Advocacy Alert: Nov. 10, 2010

Post-Election Advocacy for Museums

Elections Call for Continued Advocacy for Museums!

Last week's election brought many changes to all levels of government, but one thing is clear—museums must continue building relationships with all of our elected officials.
 
"We cannot assume that newly elected officials will know how essential museums are," said AAM President Ford W. Bell. "They will be faced with many pressing issues, and we must make our case to ensure that museums are not overlooked."
 
With the shift from Democratic to Republican control of the House of Representatives and more than 100 new members of Congress taking office in January, this post-election period is a time of critical information gathering for advocates around the country.

Bell also emphasized the importance of advocating to elected officials at all levels of government. "The current crop of incoming U.S. Senators includes a former state representative, a county councilman, a governor, four U.S. Representatives and a county executive. Future senators and governors will also come from the current pool of local elected officials, so we need to make our case to all elected officials."

What can you do now that the midterm elections are over?

Congratulate your elected officials (both new and returning).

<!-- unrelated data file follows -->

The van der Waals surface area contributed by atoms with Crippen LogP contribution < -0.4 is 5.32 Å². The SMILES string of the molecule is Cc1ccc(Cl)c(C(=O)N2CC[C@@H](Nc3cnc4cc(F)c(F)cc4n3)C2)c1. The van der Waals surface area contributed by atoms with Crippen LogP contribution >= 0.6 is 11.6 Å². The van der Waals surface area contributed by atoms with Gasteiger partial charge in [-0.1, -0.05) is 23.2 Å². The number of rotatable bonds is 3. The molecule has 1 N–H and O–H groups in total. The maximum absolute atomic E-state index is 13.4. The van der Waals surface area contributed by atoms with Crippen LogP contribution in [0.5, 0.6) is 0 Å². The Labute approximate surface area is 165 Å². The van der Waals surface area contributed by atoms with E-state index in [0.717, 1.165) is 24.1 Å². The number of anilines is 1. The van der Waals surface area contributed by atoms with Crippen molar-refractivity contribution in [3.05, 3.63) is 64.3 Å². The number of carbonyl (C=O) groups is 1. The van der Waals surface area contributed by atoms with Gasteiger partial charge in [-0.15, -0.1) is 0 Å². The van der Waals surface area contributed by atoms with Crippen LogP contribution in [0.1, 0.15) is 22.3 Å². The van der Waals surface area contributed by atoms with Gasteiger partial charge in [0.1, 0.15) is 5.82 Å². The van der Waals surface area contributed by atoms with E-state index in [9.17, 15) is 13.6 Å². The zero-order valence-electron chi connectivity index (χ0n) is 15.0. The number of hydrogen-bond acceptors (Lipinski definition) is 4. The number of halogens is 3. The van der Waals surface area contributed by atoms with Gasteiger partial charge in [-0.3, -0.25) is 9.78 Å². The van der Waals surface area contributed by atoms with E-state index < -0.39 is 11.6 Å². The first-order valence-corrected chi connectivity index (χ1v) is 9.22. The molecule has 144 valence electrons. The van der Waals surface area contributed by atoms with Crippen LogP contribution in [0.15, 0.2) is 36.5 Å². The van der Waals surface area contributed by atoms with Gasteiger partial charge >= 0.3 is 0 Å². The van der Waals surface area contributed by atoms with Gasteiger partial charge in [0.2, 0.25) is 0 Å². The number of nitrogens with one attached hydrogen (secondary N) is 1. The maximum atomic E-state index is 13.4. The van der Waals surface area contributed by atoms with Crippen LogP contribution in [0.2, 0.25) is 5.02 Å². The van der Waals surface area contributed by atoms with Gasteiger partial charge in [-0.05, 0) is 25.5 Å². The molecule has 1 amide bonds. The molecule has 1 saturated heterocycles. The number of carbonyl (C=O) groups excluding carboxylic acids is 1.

Whether you agree with their politics or not, it is a good idea to begin building relationships with everyone who will be representing you. It will be easier to go back to them for help later if you have already established a relationship. To get started, you can simply write a letter of congratulations.
 
How can you identify new and returning elected officials?
Once new members of Congress and state legislators are sworn in, they will appear in the legislator look-up on. Until then, your zip-code search  will continue to match you to your current members of Congress and state legislators.

Think about your own connections.
Now is a great time to think about connections you may already have to both new and returning elected officials. Use our Legislator Profile Form to help identify relationships they may have with your museum's staff or trustees.

Be a resource.
Whether new or returning, your legislators need to be up-to-speed on the issues facing their state or district. Do any of your programs or exhibits relate to specific issues on the legislator's agenda (assisting the elderly and veterans, increasing literacy, or the environment for example)? Consider sharing your museum's economic impact statement  with your legislators, or inviting them to visit your museum .

Learn about the issues.
An informed advocate is an effective advocate!  Learn more about the federal issues affecting museums and get facts  you can use to make the case for museums.
 
Come to Museums Advocacy Day!
Getting involved in advocacy, especially with new legislators and a new session of Congress, can be intimidating. Museums Advocacy Day 2011 is your chance to join with museum professionals and advocates from your state to learn about issues affecting museums, hear from experts about what to expect in the 112th Congress, and visit your federal legislators' offices on Capitol Hill (scheduled by AAM).